- Know and understand the five soil-forming factors and how they influence the formation of local soils.
- In the field, determine the soil properties of texture, structure, color, pH, slope %, slope position, water runoff class, and water permeability.
- Learn the major properties of cambic, calcic, and argillic diagnostic horizons.
GOAL: To perform a soil morphological description in the field
- 9.5: Soil Classification
- Soils in the United States are classified according to the USDA Soil Taxonomy. Soil Taxonomy includes the system of soil classification published by the Soil Survey staff of the U.S. Department of Agriculture’s Natural Resource Conservation Service (NRCS), formerly the Soil Conservation Service (SCS). This system provides a comprehensive natural classification of soils based upon measurable and observable soil morphological properties.
- 9.7: Slope and Runoff
- The amount of soil erosion is directly related to the amount of surface water runoff, which depends on the water infiltration rate and the % slope. The steeper the slope and the less rapid the water infiltration rate, the more rapid the water runoff rate for a given soil. Soils having granular structure and high porosity have slower water runoff rates than do soils with massive structure and low porosity.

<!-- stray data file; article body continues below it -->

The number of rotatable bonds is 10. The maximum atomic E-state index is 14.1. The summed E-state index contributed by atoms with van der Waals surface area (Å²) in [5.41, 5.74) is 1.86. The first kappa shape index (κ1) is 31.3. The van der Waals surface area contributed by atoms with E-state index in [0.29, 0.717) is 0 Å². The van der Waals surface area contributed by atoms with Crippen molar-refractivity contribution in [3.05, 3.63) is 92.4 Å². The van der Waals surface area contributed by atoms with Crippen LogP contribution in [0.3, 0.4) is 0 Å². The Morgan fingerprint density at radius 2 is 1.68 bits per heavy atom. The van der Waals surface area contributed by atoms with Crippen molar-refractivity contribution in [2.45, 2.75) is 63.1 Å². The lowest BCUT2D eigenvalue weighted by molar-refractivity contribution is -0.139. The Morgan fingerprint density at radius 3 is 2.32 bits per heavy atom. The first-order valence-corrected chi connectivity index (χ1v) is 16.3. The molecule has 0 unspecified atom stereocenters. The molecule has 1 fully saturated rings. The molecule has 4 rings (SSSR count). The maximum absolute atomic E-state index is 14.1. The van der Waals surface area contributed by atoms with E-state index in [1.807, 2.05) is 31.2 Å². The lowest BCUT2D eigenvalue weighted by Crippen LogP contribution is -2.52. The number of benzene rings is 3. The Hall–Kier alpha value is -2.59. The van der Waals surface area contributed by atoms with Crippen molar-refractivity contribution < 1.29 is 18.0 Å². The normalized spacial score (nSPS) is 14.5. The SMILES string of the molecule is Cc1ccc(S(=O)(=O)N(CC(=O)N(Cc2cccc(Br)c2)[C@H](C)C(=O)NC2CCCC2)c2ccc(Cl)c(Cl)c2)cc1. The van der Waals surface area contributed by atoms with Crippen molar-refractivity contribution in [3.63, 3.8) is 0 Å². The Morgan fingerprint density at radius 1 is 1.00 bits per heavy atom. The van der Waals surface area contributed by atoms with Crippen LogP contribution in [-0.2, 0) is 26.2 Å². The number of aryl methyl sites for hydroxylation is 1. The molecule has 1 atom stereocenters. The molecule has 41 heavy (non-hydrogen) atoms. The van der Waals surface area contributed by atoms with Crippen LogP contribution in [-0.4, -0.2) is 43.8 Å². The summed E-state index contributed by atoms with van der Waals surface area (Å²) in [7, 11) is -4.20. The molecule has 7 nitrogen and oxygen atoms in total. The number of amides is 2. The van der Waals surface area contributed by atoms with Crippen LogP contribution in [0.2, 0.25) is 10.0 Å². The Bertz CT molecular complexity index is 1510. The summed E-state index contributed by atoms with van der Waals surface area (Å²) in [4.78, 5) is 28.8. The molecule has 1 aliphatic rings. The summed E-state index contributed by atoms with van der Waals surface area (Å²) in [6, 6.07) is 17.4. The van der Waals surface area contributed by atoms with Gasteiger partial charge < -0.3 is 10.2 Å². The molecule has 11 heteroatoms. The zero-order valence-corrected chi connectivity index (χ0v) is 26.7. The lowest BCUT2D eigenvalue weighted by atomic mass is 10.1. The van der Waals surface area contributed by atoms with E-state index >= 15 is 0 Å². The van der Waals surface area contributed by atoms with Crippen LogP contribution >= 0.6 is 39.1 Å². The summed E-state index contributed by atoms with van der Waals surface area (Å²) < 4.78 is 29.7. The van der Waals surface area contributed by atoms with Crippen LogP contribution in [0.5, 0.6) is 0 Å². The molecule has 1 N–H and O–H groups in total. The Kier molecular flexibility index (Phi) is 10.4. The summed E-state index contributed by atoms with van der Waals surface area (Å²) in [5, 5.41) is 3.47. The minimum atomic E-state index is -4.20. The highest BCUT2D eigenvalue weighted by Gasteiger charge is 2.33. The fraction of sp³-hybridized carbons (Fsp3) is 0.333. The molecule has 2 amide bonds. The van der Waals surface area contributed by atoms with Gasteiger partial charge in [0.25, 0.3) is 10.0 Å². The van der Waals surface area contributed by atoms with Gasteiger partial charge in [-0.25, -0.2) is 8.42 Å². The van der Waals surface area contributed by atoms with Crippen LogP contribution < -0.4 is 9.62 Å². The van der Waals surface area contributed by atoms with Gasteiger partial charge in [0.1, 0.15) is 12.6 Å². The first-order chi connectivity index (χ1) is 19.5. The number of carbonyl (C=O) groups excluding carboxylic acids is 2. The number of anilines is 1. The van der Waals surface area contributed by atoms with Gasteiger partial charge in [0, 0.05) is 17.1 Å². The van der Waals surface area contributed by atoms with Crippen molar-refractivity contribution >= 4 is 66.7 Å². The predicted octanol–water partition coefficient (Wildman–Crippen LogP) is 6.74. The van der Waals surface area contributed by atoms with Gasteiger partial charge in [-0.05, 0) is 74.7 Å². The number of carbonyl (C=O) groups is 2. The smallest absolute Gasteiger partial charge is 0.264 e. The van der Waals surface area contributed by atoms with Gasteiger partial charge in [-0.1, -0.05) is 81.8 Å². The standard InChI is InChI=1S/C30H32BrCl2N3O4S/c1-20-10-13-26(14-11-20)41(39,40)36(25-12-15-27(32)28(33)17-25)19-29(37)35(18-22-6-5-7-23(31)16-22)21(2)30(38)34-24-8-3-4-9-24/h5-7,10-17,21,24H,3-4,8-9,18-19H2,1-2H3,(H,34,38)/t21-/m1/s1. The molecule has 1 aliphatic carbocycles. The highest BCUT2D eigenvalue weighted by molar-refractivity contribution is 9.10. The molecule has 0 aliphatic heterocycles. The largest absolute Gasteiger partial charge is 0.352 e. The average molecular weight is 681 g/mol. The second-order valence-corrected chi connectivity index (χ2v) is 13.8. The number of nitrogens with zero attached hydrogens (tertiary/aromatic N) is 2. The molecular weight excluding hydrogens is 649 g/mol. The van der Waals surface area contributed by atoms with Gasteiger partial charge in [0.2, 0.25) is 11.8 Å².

- 9.8: Soil Permeability
- Soil permeability is the quality of a soil enabling it to transmit air or water through the soil pores. Texture, structure, cracking, and the amount of organic matter influence the permeability.
- Field Book for Describing and Sampling soils (aka the RED BOOK) https://www.nrcs.usda.gov/Internet/F...2p2_052523.pdf
- Soil data explorer available from UC Davis https://casoilresource.lawr.ucdavis.edu/gmap/